Experts slam DOJ letter telling schools to implement race-based punishments
Education experts decried a new memo from the Departments of Justice and Education that instructs public schools throughout the country to cease punishing disruptive students if they fall into certain racial categories, such as black or Hispanic.
The letter, released on Wednesday, states that it is a violation of federal law for schools to punish certain races more than others, even if those punishments stem from completely neutral rules. For example, equal numbers of black students and white students should be punished for tardiness, even if black students are more often tardy than white students. (RELATED: DOJ to schools: It’s racist to punish students for behaving badly, texting in class)
Here is the relevant section of the letter:
“Schools also violate Federal law when they evenhandedly implement facially neutral policies and practices that, although not adopted with the intent to discriminate, nonetheless have an unjustified effect of discriminating against students on the basis of race.
Examples of policies that can raise disparate impact concerns include policies that impose mandatory suspension, expulsion, or citation (e.g., ticketing or other fines or summonses) upon any student who commits a specified offense — such as being tardy to class, being in possession of a cellular phone, being found insubordinate, acting out, or not wearing the proper school uniform.”
The Daily Caller asked several education experts to weigh in on the letter’s recommendations; all three raised serious concerns about the ramifications of changing school disciplinary procedures to engineer equal outcomes across the races.
Joy Pullmann, managing editor of School Reform News, told TheDC that any notion of equal racial discipline is obviously flawed.
“It’s ridiculous to assign quotas for discipline based on race,” she said. “If we did that, for one thing, we’d have to believe that Asian students are severely under-disciplined.”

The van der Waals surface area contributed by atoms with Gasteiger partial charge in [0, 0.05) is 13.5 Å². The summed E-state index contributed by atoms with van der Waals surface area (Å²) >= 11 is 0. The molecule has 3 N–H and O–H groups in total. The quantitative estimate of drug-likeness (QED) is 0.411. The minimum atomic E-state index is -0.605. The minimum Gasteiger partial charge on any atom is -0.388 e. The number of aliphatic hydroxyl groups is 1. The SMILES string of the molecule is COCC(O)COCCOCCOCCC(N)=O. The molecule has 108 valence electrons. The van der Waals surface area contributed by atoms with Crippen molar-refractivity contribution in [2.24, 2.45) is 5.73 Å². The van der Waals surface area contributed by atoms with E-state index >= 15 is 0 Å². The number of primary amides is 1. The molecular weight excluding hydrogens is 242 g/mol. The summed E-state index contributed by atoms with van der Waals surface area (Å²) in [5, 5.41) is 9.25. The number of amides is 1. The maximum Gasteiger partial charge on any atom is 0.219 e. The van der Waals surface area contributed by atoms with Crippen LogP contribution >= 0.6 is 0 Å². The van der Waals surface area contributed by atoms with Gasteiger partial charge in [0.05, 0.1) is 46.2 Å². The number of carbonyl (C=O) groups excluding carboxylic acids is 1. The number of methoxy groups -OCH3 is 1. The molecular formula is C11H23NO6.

Andrew Coulson, director of the Center for Educational Freedom at the Cato Institute, said the letter’s policies, if implemented, would actually harm black children, by making the classrooms they inhabit “more chaotic.”
“The kinds [of kids] who just want to be free to learn in peace, who are not disruptive, have their education injured by the disruptive kids who remain in the classroom,” Coulson told TheDC. “And since African American kids are more often assigned to schools like that, they’ll be the ones most hurt.”
Coulson previously testified before the U.S. Senate that establishing disciplinary racial quotas would be disruptive to students, but his advice was ignored. “Pivotal research” was omitted from the recent memo, he said.
“They risk harming the education of a lot of kids,” he said.
Frederick Hess, director of education policy at the American Enterprise Institute, described the letter as “troubling,” and an attempt to intimidate schools into initiating bad policy.
“As best I can tell, they are telling schools that even if you have policies that are clearly neutral, that are clearly evenhanded, that are clearly designed to create safe environments for students and educators, DOJ still might come down on you like a ton of bricks,” Hess told TheDC.
Hess said it is desirable for schools to eliminate policies that treat black students unfairly, but DOJ’s new recommendations, “have overshot by a mile in terms of their proposed solution.”
“The only possible explanation is that you have got a room full of civil rights lawyers having a field day without talking to the real people, the educators who are going to be affected,” said Hess.
Pullmann also worried about the effect on classrooms. She said she has spoken to teachers who experienced a breakdown in the classroom learning environment when policies like this were implemented.
“Kids of the favored race know they can get away with more, so they misbehave more, and the well-behaved kids lose out on instruction because the teacher is busy trying to manage unruly students she can’t send to the principal’s office,” said Pullmann.